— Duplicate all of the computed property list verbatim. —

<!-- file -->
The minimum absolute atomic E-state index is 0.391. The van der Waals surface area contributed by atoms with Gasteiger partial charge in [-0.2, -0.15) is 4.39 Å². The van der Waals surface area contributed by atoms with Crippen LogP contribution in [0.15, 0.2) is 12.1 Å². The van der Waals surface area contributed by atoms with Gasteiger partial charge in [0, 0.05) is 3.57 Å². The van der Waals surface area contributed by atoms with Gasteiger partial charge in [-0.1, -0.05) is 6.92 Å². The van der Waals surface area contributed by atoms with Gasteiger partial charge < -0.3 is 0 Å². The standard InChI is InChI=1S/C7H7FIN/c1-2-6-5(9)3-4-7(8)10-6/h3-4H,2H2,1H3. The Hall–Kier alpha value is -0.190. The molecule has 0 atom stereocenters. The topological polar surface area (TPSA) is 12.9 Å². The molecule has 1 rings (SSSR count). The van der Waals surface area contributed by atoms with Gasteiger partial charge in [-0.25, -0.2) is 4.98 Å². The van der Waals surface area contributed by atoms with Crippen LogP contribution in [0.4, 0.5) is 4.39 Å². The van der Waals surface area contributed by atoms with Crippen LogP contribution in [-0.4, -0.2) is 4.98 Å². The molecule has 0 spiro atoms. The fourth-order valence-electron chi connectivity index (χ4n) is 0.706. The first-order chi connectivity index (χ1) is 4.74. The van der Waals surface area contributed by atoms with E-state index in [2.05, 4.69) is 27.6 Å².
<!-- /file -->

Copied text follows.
The minimum absolute atomic E-state index is 0.391. The van der Waals surface area contributed by atoms with Gasteiger partial charge in [-0.2, -0.15) is 4.39 Å². The van der Waals surface area contributed by atoms with Crippen LogP contribution in [0.15, 0.2) is 12.1 Å². The van der Waals surface area contributed by atoms with Gasteiger partial charge in [0, 0.05) is 3.57 Å². The van der Waals surface area contributed by atoms with Gasteiger partial charge in [-0.1, -0.05) is 6.92 Å². The van der Waals surface area contributed by atoms with Gasteiger partial charge < -0.3 is 0 Å². The standard InChI is InChI=1S/C7H7FIN/c1-2-6-5(9)3-4-7(8)10-6/h3-4H,2H2,1H3. The Hall–Kier alpha value is -0.190. The molecule has 0 atom stereocenters. The topological polar surface area (TPSA) is 12.9 Å². The molecule has 1 rings (SSSR count). The van der Waals surface area contributed by atoms with Gasteiger partial charge in [-0.25, -0.2) is 4.98 Å². The van der Waals surface area contributed by atoms with Crippen LogP contribution in [0.4, 0.5) is 4.39 Å². The van der Waals surface area contributed by atoms with Crippen LogP contribution in [-0.4, -0.2) is 4.98 Å². The molecule has 0 spiro atoms. The fourth-order valence-electron chi connectivity index (χ4n) is 0.706. The first-order chi connectivity index (χ1) is 4.74. The van der Waals surface area contributed by atoms with E-state index in [2.05, 4.69) is 27.6 Å².